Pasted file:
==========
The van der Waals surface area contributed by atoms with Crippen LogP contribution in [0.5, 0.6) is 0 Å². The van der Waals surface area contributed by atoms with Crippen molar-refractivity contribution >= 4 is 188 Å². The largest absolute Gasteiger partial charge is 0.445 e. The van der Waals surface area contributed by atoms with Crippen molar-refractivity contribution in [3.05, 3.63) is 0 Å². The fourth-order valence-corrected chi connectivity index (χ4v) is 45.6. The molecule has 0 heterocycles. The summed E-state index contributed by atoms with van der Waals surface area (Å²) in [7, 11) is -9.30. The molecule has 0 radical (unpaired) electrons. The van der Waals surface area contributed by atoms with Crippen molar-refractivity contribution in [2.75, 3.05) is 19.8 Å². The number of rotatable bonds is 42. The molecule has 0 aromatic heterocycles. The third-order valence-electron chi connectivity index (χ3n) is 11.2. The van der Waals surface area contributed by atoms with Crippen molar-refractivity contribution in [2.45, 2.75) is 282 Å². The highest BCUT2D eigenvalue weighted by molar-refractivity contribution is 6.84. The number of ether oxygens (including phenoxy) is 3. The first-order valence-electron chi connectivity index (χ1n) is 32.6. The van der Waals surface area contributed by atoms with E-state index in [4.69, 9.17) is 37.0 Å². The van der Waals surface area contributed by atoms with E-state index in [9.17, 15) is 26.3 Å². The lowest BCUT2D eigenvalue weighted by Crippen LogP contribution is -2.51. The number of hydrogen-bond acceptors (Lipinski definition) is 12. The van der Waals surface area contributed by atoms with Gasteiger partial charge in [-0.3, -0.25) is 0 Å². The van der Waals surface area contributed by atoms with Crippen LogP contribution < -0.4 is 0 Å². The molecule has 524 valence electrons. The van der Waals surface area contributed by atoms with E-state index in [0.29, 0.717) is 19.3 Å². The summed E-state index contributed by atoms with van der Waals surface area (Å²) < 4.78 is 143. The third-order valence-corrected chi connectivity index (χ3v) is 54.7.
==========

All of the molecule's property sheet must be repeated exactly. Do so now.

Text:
The van der Waals surface area contributed by atoms with Crippen LogP contribution in [0.5, 0.6) is 0 Å². The van der Waals surface area contributed by atoms with Crippen molar-refractivity contribution >= 4 is 188 Å². The largest absolute Gasteiger partial charge is 0.445 e. The van der Waals surface area contributed by atoms with Crippen molar-refractivity contribution in [3.05, 3.63) is 0 Å². The fourth-order valence-corrected chi connectivity index (χ4v) is 45.6. The molecule has 0 heterocycles. The summed E-state index contributed by atoms with van der Waals surface area (Å²) in [7, 11) is -9.30. The molecule has 0 radical (unpaired) electrons. The van der Waals surface area contributed by atoms with Crippen molar-refractivity contribution in [2.75, 3.05) is 19.8 Å². The number of rotatable bonds is 42. The molecule has 0 aromatic heterocycles. The third-order valence-electron chi connectivity index (χ3n) is 11.2. The van der Waals surface area contributed by atoms with Crippen molar-refractivity contribution in [2.45, 2.75) is 282 Å². The highest BCUT2D eigenvalue weighted by molar-refractivity contribution is 6.84. The number of ether oxygens (including phenoxy) is 3. The first-order valence-electron chi connectivity index (χ1n) is 32.6. The van der Waals surface area contributed by atoms with E-state index in [4.69, 9.17) is 37.0 Å². The van der Waals surface area contributed by atoms with E-state index in [9.17, 15) is 26.3 Å². The lowest BCUT2D eigenvalue weighted by Crippen LogP contribution is -2.51. The number of hydrogen-bond acceptors (Lipinski definition) is 12. The van der Waals surface area contributed by atoms with Gasteiger partial charge in [-0.3, -0.25) is 0 Å². The van der Waals surface area contributed by atoms with Crippen LogP contribution < -0.4 is 0 Å². The molecule has 524 valence electrons. The van der Waals surface area contributed by atoms with E-state index in [0.29, 0.717) is 19.3 Å². The summed E-state index contributed by atoms with van der Waals surface area (Å²) < 4.78 is 143. The third-order valence-corrected chi connectivity index (χ3v) is 54.7.